Nonresident Aliens - Real Property Located in the U.S.
In general, income from real property located in the United States that is owned by a nonresident alien is taxed at a 30% (or lower treaty) rate if it is not effectively connected with a U.S. trade or business. See Fixed, Determinable, Annual, or Periodical (FDAP) Income for more information.
If you have income from real property located in the United States that you own or have an interest in and hold for the production of income, you can choose under Internal Revenue Code section 871(d) to treat all income from that property as income effectively connected with a trade or business in the United States. The choice applies to all income from real property located in the United States and held for the production of income and to all income from any interest in such property. This includes income from rents, royalties from mines, oil or gas wells, or other natural resources. It also includes gains from the sale or exchange of real property and from the sale or exchange of timber, coal, or domestic iron ore with a retained economic interest.
You can make this choice only for real property income that is not otherwise connected with your U.S. trade or business.
If you make the choice, you can claim deductions attributable to the real property income and only your net income from real property is taxed.
This choice does not treat a nonresident alien, who is not otherwise engaged in a US trade or business, as being engaged in a trade or business in the United States during the year.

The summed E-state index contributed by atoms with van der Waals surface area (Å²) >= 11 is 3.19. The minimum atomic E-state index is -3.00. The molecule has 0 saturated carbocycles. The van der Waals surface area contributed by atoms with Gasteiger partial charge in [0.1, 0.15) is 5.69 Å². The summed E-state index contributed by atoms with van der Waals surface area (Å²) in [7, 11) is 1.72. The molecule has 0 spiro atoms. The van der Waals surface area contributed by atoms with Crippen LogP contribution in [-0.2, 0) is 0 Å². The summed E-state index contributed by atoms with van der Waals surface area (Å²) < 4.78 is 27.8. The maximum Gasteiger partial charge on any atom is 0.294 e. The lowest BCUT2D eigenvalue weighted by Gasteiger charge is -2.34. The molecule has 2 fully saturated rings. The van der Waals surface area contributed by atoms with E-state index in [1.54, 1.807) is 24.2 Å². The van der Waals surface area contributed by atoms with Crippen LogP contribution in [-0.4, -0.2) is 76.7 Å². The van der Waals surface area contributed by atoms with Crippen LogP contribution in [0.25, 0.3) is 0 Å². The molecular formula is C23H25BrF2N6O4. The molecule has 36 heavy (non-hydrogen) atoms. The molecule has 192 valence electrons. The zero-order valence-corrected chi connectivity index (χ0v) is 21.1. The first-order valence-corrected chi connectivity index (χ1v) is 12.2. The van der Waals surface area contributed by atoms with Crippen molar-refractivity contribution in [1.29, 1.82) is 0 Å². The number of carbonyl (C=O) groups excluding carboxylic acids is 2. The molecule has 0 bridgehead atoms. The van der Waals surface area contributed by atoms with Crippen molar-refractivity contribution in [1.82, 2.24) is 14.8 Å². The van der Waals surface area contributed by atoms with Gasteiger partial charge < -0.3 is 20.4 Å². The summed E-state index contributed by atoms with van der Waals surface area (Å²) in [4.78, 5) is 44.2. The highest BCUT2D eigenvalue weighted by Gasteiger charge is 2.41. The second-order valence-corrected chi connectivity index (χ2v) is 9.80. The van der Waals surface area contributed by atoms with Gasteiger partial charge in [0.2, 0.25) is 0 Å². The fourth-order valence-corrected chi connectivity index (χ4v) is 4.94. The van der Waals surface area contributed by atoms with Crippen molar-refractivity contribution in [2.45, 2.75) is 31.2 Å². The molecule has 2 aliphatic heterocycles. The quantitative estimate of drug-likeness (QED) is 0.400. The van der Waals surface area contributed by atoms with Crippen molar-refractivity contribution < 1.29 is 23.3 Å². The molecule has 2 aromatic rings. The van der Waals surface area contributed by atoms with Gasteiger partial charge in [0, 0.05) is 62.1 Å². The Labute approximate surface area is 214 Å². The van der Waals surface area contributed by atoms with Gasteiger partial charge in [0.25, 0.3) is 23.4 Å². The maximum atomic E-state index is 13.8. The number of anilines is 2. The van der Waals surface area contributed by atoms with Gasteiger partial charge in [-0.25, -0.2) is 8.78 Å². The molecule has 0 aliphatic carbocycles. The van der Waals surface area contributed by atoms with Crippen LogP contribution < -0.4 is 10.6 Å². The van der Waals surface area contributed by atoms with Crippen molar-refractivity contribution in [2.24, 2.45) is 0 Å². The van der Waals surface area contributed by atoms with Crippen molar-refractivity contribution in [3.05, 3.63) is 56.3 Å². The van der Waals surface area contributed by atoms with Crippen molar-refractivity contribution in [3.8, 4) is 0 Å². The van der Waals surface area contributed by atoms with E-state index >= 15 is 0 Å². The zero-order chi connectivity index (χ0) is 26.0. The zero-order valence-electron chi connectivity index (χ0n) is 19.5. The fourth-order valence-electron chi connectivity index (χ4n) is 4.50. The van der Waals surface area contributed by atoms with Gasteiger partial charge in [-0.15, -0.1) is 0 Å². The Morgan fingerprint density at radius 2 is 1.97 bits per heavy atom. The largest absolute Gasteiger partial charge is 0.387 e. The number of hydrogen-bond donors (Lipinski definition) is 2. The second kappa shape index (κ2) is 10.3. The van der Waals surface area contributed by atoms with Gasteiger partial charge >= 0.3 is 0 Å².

Making the choice. Make the initial choice by attaching a statement to your return, or amended return, for the year of the choice. Include the following in your statement.
- That you are making the choice.
- Whether the choice is under Internal Revenue Code section 871(d) (explained above) or a tax treaty.
- A complete list of all your real property, or any interest in real property, located in the United States. Give the legal identification of U.S. timber, coal, or iron ore in which you have an interest.
- The extent of your ownership in the property.
- The location of the property.
- A description of any major improvements to the property.
- The dates you owned the property.
- Your income from the property.
- Details of any previous choices and revocations of the real property income choice.
This choice stays in effect for all later tax years unless you revoke it.
Revoking the choice. You can revoke the choice without IRS approval by filing Form 1040X, Amended U.S. Individual Income Tax Return, for the year you made the choice and for later tax years. You must file Form 1040X within 3 years from the date your return was filed or 2 years from the time the tax was paid, whichever is later. If this time period has expired for the year of choice, you cannot revoke the choice for that year. You may revoke the choice for later tax years only if you have IRS approval. For information on how to get IRS approval, see Regulation section 1.871–10(d)(2).
Note: This page contains one or more references to the Internal Revenue Code (IRC), Treasury Regulations, court cases, or other official tax guidance. References to these legal authorities are included for the convenience of those who would like to read the technical reference material. To access the applicable IRC sections, Treasury Regulations, or other official tax guidance, visit the Tax Code, Regulations, and Official Guidance page. To access any Tax Court case opinions issued after September 24, 1995, visit the Opinions Search page of the United States Tax Court.